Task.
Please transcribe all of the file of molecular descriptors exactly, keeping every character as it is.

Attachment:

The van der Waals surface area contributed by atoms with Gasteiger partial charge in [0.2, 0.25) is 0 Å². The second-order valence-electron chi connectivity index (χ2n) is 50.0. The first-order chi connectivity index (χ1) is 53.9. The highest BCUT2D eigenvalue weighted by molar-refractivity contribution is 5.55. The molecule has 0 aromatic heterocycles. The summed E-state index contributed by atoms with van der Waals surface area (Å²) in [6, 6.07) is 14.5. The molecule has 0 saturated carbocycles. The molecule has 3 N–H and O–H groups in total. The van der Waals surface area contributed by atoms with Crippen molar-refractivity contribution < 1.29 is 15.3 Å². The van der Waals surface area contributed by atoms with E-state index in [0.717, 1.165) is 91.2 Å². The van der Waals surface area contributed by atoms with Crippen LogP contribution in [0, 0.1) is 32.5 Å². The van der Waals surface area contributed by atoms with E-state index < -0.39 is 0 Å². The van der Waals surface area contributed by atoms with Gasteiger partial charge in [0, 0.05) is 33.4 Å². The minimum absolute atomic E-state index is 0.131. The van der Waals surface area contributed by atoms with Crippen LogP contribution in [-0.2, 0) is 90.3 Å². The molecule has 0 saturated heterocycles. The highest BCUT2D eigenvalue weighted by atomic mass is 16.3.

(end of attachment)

The van der Waals surface area contributed by atoms with Gasteiger partial charge in [0.2, 0.25) is 0 Å². The second-order valence-electron chi connectivity index (χ2n) is 50.0. The first-order chi connectivity index (χ1) is 53.9. The highest BCUT2D eigenvalue weighted by molar-refractivity contribution is 5.55. The molecule has 0 aromatic heterocycles. The summed E-state index contributed by atoms with van der Waals surface area (Å²) in [6, 6.07) is 14.5. The molecule has 0 saturated carbocycles. The molecule has 3 N–H and O–H groups in total. The van der Waals surface area contributed by atoms with Crippen molar-refractivity contribution < 1.29 is 15.3 Å². The van der Waals surface area contributed by atoms with E-state index in [0.717, 1.165) is 91.2 Å². The van der Waals surface area contributed by atoms with Crippen LogP contribution in [0, 0.1) is 32.5 Å². The van der Waals surface area contributed by atoms with E-state index < -0.39 is 0 Å². The van der Waals surface area contributed by atoms with Gasteiger partial charge in [0, 0.05) is 33.4 Å². The minimum absolute atomic E-state index is 0.131. The van der Waals surface area contributed by atoms with Crippen LogP contribution in [-0.2, 0) is 90.3 Å². The molecule has 0 saturated heterocycles. The highest BCUT2D eigenvalue weighted by atomic mass is 16.3.